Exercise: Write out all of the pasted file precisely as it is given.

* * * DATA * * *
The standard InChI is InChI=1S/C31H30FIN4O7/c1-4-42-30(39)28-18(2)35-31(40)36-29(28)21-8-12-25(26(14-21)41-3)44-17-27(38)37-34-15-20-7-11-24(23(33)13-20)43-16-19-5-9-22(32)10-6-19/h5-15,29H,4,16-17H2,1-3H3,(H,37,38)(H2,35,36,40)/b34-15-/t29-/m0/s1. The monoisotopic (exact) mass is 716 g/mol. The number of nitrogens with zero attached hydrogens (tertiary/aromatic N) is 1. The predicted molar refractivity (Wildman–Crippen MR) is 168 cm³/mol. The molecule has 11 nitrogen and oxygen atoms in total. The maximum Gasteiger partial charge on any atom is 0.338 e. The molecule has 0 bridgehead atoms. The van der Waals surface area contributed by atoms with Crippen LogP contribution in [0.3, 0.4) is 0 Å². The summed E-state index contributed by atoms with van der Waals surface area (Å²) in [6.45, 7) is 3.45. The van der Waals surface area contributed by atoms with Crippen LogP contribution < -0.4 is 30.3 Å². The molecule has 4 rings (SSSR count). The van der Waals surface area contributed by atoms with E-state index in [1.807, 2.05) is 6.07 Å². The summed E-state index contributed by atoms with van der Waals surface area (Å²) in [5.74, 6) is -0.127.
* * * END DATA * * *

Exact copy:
The standard InChI is InChI=1S/C31H30FIN4O7/c1-4-42-30(39)28-18(2)35-31(40)36-29(28)21-8-12-25(26(14-21)41-3)44-17-27(38)37-34-15-20-7-11-24(23(33)13-20)43-16-19-5-9-22(32)10-6-19/h5-15,29H,4,16-17H2,1-3H3,(H,37,38)(H2,35,36,40)/b34-15-/t29-/m0/s1. The monoisotopic (exact) mass is 716 g/mol. The number of nitrogens with zero attached hydrogens (tertiary/aromatic N) is 1. The predicted molar refractivity (Wildman–Crippen MR) is 168 cm³/mol. The molecule has 11 nitrogen and oxygen atoms in total. The maximum Gasteiger partial charge on any atom is 0.338 e. The molecule has 0 bridgehead atoms. The van der Waals surface area contributed by atoms with Crippen LogP contribution in [0.3, 0.4) is 0 Å². The summed E-state index contributed by atoms with van der Waals surface area (Å²) in [6.45, 7) is 3.45. The van der Waals surface area contributed by atoms with Crippen LogP contribution < -0.4 is 30.3 Å². The molecule has 4 rings (SSSR count). The van der Waals surface area contributed by atoms with E-state index in [1.807, 2.05) is 6.07 Å². The summed E-state index contributed by atoms with van der Waals surface area (Å²) in [5.74, 6) is -0.127.